What we bought: Our favorite books from 2022
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We may not have had quite as much unhindered reading time as we did during the lockdown days of the COVID pandemic, but Engadget’s editors have still managed to pick, read and mull over a wide selection of the year’s most exciting books. Whether we were learning how to use a wok, listening to life lessons from Hideo Kojima, or delving into the sinister underbelly of an alt-universe set in 1940s San Francisco, here are some of our favorites from 2022.
Razzmatazz by Christopher Moore
Classic noir cinema was a staple in my house growing up – I mean, my first celebrity crush was on The thin man series co-star, Myrna Loy – so any story from the era when mugs were mooks and girls were ladies rules my heart. But The thin man, like the rest of the media made at the time, only showed a very narrow, very male, very white view of life. Christopher Moore’s latest novel, Razzmatazz, adds some much-needed color to the otherwise black-and-white world of noir.
Razzmatazz is the second title for Moore’s satirical murder mystery series, following 2019’s Noir. In this latest installment, we’re returned to post-World War II San Francisco, as bartender Sammy “Two Toes” Tiffin and his cadre of misfit friends struggle to survive in Fog City. Now it’s one thing to help out your best friend’s boyfriend’s abusive husband, but as the team soon learns, it’s to steal back a possibly magical, definitely priceless, heirloom from the local Tong—and that’s before a madman goes on a killing spree the city’s drag kings. .
Razzmatazz is a smart and just a little snarky adventure mystery with a diverse and developed cast, fast-paced action that seamlessly transitions between the different points of view of said ensemble and doesn’t get bogged down in world-building. At around 350 pages each, Noir and Razzmatazz will each make for solid weekend entertainment, and if you’re still looking for more Moore after that, check out the 2020s Shakespeare for squirrels. – Andrew Tarantola, Senior Editor
Upgrade by Blake Crouch
I always look forward to new Blake Crouch releases because his writing is vibrant and fast-paced, so much so that I can see the film version playing out in my head as I devour his latest title in just a couple of days. This year Upgrade was no exception – we’re in a world where gene editing is real, yet highly regulated, and we follow Logan Ramsay, a member of the Gene Protection Agency as he tries to apprehend those who may be involved in nefarious gene editing activities.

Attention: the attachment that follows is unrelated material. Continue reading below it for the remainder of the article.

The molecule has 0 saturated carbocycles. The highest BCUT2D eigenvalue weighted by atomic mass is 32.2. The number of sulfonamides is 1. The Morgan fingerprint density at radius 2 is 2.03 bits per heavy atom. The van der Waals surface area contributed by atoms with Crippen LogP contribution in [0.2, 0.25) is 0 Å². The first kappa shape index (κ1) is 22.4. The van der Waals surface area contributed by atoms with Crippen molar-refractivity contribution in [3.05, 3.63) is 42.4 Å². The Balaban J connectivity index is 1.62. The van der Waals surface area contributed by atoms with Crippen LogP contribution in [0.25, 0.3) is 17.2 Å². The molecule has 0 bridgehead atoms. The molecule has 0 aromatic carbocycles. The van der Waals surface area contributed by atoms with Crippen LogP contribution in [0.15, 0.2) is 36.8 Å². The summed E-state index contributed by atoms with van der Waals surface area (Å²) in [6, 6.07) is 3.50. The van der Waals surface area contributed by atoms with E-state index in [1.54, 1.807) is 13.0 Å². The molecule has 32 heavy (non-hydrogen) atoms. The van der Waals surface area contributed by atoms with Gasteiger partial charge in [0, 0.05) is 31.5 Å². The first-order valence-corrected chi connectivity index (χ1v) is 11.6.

But after a violent encounter on a mission, Logan begins to feel less and less like himself and more like one better version of himself. He can read faster, he is physically stronger and he needs less sleep. He soon learns that his genome has been hacked, and he also discovers that he is part of a much bigger plan that could change humanity as he knows it. As he works to stop this plan from being executed, he is forced to confront some of the darkest parts of his past and the tarnished family legacy he has worked so hard to escape.
Crouch excels at putting readers in his protagonist’s shoes, forcing them to feel the same anxiety, terror and confusion that inflicts on his protagonists. But to think that it makes for a generally unpleasant reading experience would be wrong: Upgrade is an exciting thrill ride that moves at breakneck speed, while at the same time asking many questions about humanity as a whole. – Valentina Palladino, senior trade editor
Notes on an execution by Danya Kukafka
On the face, Notes on an execution may seem like a typical investigation of a serial killer. The novel begins with Ansel Packer counting down his last 12 hours before he is to be executed for killing many women. But Danya Kukafka is much less interested in this killer than she is in telling the stories of three women who were all affected by Ansel in one way or another. We follow Lavender, Ansel’s mother, as a lost teenager is pushed to the brink as she fights to protect her children and herself; Hazel, Ansel’s sister-in-law who sees her twin lose himself in this toxic relationship; and Saffy, the lead investigator on Ansel’s case with more hidden trauma than you might expect buried just beneath the surface. But these women are not victims with a capital V. Instead, they work to turn the serial killer narrative on its head by focusing our attention on the fact that, despite everything, they survived. Notes on an execution is a dark, engaging story with gorgeous prose and a surprising, underlying element of hope at the end of it all. – VP
Our missing hearts by Celeste Ng
Our missing hearts, in the grand tradition of near-future dystopian fiction which The Handmaid’s Tale or 1984, presents a vision of our country that feels far too close for comfort. In Ng’s third novel, she writes about a 12-year-old boy named Bird and his father, who live in a United States where laws establishing an America-first culture have been put in place after years of economic and social turmoil.